Our 15-year long partnership with UNICEF continues
Together with UNICEF, we have been improving the hygiene practices and access to safe water and sanitation services for less well-off children and their families since 2007.
India has the biggest child population in the world with 1.3 billion people, of which more than 30% are children. Every year, 117,000 children under the age of five die of diarrhoea, 40% of which could have been avoided by proper handwashing with soap. Only 69% of schools have safe drinking water, 78% of schools have adequate toilets and 54% of schools have hand-washing facilities with water and soap.
We first supported the improvement of water and sanitation services in schools in Bihar, Madhya Pradesh, and Rajasthan in 2007-2017. In those projects, nearly a million children received clean water and better hygiene in about 4,000 schools and preschools. The results exceeded all targets.
“The results of the work were excellent. This inspired local government to increase their own investment in the work and local businesses to invest in the project. This is an excellent example of how we can achieve more than we originally planned by cooperating with different actors,” says Marja-Riitta Ketola, Secretary General of UNICEF Finland.
For the past three years, Lindström has supported UNICEF’s water sanitation and hygiene work throughout India. Last year, 420,000 people received clean drinking water through the programme.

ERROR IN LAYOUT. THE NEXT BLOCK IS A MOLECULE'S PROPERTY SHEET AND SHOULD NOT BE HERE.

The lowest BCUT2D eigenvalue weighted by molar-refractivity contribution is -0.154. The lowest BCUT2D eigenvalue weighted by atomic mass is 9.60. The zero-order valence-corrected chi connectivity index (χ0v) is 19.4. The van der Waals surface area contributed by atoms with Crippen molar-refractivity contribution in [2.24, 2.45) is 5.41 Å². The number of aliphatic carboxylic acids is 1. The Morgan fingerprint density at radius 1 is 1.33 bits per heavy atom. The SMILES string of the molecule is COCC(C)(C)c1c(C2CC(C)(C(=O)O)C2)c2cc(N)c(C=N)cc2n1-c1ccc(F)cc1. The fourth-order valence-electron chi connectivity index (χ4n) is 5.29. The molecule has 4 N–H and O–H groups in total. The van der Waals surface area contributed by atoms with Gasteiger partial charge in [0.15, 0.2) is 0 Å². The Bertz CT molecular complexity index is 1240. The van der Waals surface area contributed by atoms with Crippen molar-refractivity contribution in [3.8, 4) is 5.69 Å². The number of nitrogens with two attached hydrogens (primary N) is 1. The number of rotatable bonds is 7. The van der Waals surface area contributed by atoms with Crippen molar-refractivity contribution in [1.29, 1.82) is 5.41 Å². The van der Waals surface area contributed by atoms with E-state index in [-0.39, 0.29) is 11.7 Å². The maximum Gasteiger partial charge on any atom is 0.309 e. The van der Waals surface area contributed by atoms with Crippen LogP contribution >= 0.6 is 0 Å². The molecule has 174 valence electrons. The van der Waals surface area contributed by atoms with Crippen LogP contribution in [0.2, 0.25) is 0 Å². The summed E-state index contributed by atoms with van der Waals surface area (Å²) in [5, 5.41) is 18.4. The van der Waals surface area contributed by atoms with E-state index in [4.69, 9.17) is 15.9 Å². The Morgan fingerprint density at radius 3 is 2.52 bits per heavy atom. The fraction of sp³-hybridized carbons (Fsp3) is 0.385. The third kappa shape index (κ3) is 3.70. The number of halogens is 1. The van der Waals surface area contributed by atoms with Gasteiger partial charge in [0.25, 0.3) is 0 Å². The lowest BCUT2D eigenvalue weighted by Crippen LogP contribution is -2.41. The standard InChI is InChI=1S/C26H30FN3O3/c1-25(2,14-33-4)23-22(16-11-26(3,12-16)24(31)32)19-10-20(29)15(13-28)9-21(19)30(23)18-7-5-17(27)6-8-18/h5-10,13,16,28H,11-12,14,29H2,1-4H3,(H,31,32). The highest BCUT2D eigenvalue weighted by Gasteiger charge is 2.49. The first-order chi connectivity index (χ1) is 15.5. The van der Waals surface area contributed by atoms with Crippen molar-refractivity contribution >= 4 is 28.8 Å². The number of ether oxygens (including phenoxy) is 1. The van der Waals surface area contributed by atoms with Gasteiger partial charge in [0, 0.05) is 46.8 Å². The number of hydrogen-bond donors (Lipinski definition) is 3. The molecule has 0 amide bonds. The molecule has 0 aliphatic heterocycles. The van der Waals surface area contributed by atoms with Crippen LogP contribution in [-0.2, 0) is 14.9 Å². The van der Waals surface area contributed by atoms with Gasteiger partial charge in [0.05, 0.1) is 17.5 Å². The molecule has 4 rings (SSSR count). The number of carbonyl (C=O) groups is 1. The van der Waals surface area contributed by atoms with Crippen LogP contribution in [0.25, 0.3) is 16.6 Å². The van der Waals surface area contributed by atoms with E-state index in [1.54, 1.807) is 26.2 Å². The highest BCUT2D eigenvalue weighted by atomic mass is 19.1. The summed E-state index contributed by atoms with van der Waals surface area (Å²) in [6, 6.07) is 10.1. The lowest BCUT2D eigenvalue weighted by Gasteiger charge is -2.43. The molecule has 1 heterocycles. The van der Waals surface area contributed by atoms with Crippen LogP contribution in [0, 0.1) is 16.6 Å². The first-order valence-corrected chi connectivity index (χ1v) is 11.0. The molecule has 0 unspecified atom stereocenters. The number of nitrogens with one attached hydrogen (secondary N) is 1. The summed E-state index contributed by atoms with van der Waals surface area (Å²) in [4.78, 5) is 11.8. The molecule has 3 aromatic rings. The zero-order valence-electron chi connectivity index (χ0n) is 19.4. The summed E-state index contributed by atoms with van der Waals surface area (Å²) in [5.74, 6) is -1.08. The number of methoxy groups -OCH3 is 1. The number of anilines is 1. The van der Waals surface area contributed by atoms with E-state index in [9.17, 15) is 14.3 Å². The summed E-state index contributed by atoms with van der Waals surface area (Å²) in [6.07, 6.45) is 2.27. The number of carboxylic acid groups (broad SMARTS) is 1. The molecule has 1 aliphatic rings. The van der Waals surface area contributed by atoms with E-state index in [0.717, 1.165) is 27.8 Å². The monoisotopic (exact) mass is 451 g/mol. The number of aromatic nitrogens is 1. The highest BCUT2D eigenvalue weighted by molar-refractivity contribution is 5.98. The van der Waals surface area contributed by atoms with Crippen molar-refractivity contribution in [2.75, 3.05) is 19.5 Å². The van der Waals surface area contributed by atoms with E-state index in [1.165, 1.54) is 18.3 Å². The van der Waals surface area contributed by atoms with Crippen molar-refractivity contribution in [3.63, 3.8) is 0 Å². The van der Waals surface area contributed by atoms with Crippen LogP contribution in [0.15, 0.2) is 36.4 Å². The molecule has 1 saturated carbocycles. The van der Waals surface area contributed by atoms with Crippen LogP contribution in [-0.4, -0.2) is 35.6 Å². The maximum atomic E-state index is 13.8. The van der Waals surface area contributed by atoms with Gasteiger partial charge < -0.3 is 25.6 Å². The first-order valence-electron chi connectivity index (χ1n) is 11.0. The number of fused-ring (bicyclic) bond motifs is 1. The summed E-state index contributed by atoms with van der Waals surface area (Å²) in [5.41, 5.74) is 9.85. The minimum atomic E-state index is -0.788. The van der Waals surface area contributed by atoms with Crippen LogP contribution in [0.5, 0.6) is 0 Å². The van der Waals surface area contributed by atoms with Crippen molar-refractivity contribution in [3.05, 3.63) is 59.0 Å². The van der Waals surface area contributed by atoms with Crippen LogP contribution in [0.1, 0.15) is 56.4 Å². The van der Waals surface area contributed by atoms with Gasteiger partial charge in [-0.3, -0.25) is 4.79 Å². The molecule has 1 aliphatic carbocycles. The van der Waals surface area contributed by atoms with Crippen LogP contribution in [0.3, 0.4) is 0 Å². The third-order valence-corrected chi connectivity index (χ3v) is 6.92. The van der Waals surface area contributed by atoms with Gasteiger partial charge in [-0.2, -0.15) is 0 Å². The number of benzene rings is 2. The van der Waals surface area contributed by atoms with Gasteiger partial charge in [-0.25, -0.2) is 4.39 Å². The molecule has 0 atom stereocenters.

“We are very proud of our long partnership with UNICEF and impressed by the great results they have achieved through their programmes”, says Juha Laurio, the CEO of Lindström.
UNICEF trains women as toilet builders
In many parts of India, during their menstruation, girls cannot meet their friends, sleep in a bed, go to school, or prepare food. To help, they came up with toilet building courses for women.
Now 55,000 women have been trained as toilet builders. Most of these women belong to remote communities. Now they are paid by building toilets and can secure the livelihoods of their families. With their new financial freedom, they are better able to support the next generation of girls. Some educated women also act as communicators for menstrual hygiene and help dispel myths related to menstruation.
Photos © UNICEF India